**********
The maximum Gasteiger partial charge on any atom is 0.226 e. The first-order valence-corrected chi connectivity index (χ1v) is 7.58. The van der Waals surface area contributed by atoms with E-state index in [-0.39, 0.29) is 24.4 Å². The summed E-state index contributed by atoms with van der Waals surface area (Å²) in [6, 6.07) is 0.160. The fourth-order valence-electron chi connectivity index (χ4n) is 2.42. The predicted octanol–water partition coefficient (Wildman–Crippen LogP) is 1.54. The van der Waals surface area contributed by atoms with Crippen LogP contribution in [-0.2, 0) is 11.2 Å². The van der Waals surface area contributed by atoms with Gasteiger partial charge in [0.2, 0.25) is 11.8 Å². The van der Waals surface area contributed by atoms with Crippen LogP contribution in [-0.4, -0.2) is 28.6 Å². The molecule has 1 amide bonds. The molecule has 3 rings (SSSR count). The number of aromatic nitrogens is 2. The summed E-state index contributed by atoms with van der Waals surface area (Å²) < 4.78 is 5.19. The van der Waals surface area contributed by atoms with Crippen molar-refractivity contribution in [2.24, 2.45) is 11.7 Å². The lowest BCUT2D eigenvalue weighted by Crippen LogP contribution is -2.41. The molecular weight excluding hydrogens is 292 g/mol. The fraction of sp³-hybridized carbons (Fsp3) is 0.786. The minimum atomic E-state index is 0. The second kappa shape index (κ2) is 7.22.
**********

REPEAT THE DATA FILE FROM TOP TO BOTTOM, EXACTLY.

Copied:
The maximum Gasteiger partial charge on any atom is 0.226 e. The first-order valence-corrected chi connectivity index (χ1v) is 7.58. The van der Waals surface area contributed by atoms with E-state index in [-0.39, 0.29) is 24.4 Å². The summed E-state index contributed by atoms with van der Waals surface area (Å²) in [6, 6.07) is 0.160. The fourth-order valence-electron chi connectivity index (χ4n) is 2.42. The predicted octanol–water partition coefficient (Wildman–Crippen LogP) is 1.54. The van der Waals surface area contributed by atoms with Crippen LogP contribution in [-0.2, 0) is 11.2 Å². The van der Waals surface area contributed by atoms with Gasteiger partial charge in [0.2, 0.25) is 11.8 Å². The van der Waals surface area contributed by atoms with Crippen LogP contribution in [-0.4, -0.2) is 28.6 Å². The molecule has 1 amide bonds. The molecule has 3 rings (SSSR count). The number of aromatic nitrogens is 2. The summed E-state index contributed by atoms with van der Waals surface area (Å²) < 4.78 is 5.19. The van der Waals surface area contributed by atoms with Crippen molar-refractivity contribution in [2.24, 2.45) is 11.7 Å². The lowest BCUT2D eigenvalue weighted by Crippen LogP contribution is -2.41. The molecular weight excluding hydrogens is 292 g/mol. The fraction of sp³-hybridized carbons (Fsp3) is 0.786. The minimum atomic E-state index is 0. The second kappa shape index (κ2) is 7.22.